Will Biden run again? Should he?

No wonder President Joe Biden has been in an upbeat mood since the Democrats’ best midterm record in their first term in 60 years.

In a second straight election, he achieved his presidency’s primary goal of protecting the nation’s democratic institutions from the Trump threat. And the results relieved him of any immediate party pressure to forego reelection in 2024.

In fact, last weekend’s USA TODAY/Ipsos poll showed the percentage of Democrats who want Biden’s candidacy and believe he would win about 10% since August, although half still opposed his re-election nomination.

As Biden quietly celebrated his 80th birthday last Sunday, the fundamental Democratic dilemma remained: Will it be best for the party — and the country — to re-nominate the nation’s oldest president, even if the alternative is chaos?

Biden’s best argument for running again is that, as in 2020, he feels capable of getting the job done and may be the only Democrat who can beat Donald Trump. But while Trump still dominates the GOP, his better-than-expected performance in 2022 has led more Republicans to openly say it’s time to move on.

Midterm polls showed that a higher percentage of voters opposed another Trump race than a second-term bid by Biden.

The prospect of a 2020 repeat against Trump appears to be revitalizing the president’s thinking. “Don’t compare me to the Almighty, compare me to the alternative,” he likes to say. Of course, with a burgeoning GOP field, nearly every alternative is younger and possibly more eligible than Trump.

On the other hand, the Democrats see themselves, just like France’s King Louis XV. had correctly predicted more than two centuries ago that his departure would trigger a “flood,” versus the possibility that a post-Biden free-for-all could end their hopes of retaining the presidency.

Both parties view Vice President Kamala Harris, Biden’s natural heir and almost certain to run if he leaves, as a weak candidate who would face difficulties in both a nomination race and the general election.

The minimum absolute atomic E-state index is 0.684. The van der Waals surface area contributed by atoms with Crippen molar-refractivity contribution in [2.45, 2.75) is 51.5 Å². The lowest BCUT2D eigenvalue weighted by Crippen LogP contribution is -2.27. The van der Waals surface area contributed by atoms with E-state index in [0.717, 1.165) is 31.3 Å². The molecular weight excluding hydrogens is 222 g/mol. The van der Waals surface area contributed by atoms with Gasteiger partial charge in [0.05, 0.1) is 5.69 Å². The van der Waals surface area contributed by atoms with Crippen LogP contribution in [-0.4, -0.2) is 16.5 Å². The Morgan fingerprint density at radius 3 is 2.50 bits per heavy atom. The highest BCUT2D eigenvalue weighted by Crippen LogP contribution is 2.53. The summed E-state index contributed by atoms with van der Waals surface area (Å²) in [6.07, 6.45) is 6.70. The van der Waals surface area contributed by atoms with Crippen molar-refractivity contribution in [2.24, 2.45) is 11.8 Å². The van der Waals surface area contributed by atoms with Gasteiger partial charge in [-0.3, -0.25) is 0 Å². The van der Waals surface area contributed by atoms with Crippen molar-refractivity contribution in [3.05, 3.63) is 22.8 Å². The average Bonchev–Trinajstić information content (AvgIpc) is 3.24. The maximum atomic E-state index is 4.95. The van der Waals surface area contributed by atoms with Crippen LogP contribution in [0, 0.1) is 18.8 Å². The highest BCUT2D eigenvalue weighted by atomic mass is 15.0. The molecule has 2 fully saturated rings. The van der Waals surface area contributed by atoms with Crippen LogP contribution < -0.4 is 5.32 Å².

However, potential rivals must keep in mind that in the increasingly multiracial Democratic Party, it would be difficult to oppose the black, Asian-American and female first vice president. Though Democrats have yet to set their primary calendar, a key early contest will almost certainly be South Carolina again, where more than half of the 2020 primary electorate was black.

And when Harris faces obstacles, so do her potential rivals. For Minnesota Senator Amy Klobuchar and Secretary of Commerce Gina Raimondo, it is the glass ceiling for women that contributed to Hillary Clinton’s defeat. For Transport Secretary Pete Buttigieg, it’s an openly gay man with a husband. For California Gov. Gavin Newsom, it’s an image as a trending California liberal. And for the most well-known progressives, it’s not only too far left, but also too old (Vermont Sen. Bernie Sanders), too young (New York Rep. Alexandria Ocasio-Cortez), too sharp-edged (Washington Rep. Pramila Jayapal), or too dark (California Rep. Ro Khanna).

Though Biden would be 86 at the end of a second term, he still seems inclined to seek re-election, as every modern president has. But the nation’s oldest president has left the door ajar when his health deteriorates or when he and his family decide it’s time to end his half-century political career.

“Our intention is to run again,” Biden said at his post-election news conference on Nov. 9. But he said it was “ultimately a family decision” that would be made sometime early next year, although he added: “I think everyone wants me to run.”

Not everyone in public. The outcome polls showed a majority of independents, and nearly half of all Democrats believed Biden should not run again.

But the pre-election expectation of a post-election Democratic mess that focused on Biden’s future has not materialized. Instead, Republicans are plagued by internal strife after falling short of expectations for a “red wave” that would sweep the House, Senate and key governorships.

This mess is giving Democrats and Biden useful breathing space. In contrast, if it persists, the House GOP, which focuses on investigations rather than legislation, can make him look good.

Still, many Democrats expect Biden’s re-election bid would meet opposition from the party’s progressive wing, which defied him in 2020 and has often urged him to act bolder. But its most prominent leader, Sanders, is even older than Biden.

In the meantime, continued good health may be Biden’s best way to allay concerns about his age, along with the occasional video showing him riding a bike. Despite skipping dinner at the end of a long day, Biden last week completed an arduous, week-long trip around the world to conferences in Egypt, Cambodia and Indonesia that showed him he was in control and very much in control.

Still, signs of his age show in his often clumsy gait, verbal stumbles, and sometimes less than vigorous public speaking. A re-election campaign would be both politically and physically challenging.

In 2020, the COVID pandemic allowed Biden to avoid the normally hectic speaking schedule and campaigning from his basement. That will not be possible in 2024.

As for a possible rematch against Trump, Biden insists he feels no pressure for an early decision “no matter what… my predecessor does.”

But the former president’s prospects could ultimately influence Biden’s decision if his primary motivation remains his belief that he has the best chance of keeping the 45th president from becoming the 47th.

Carl P. Leubsdorf is the former Washington bureau chief of the Dallas Morning News. Readers can email him at [email protected]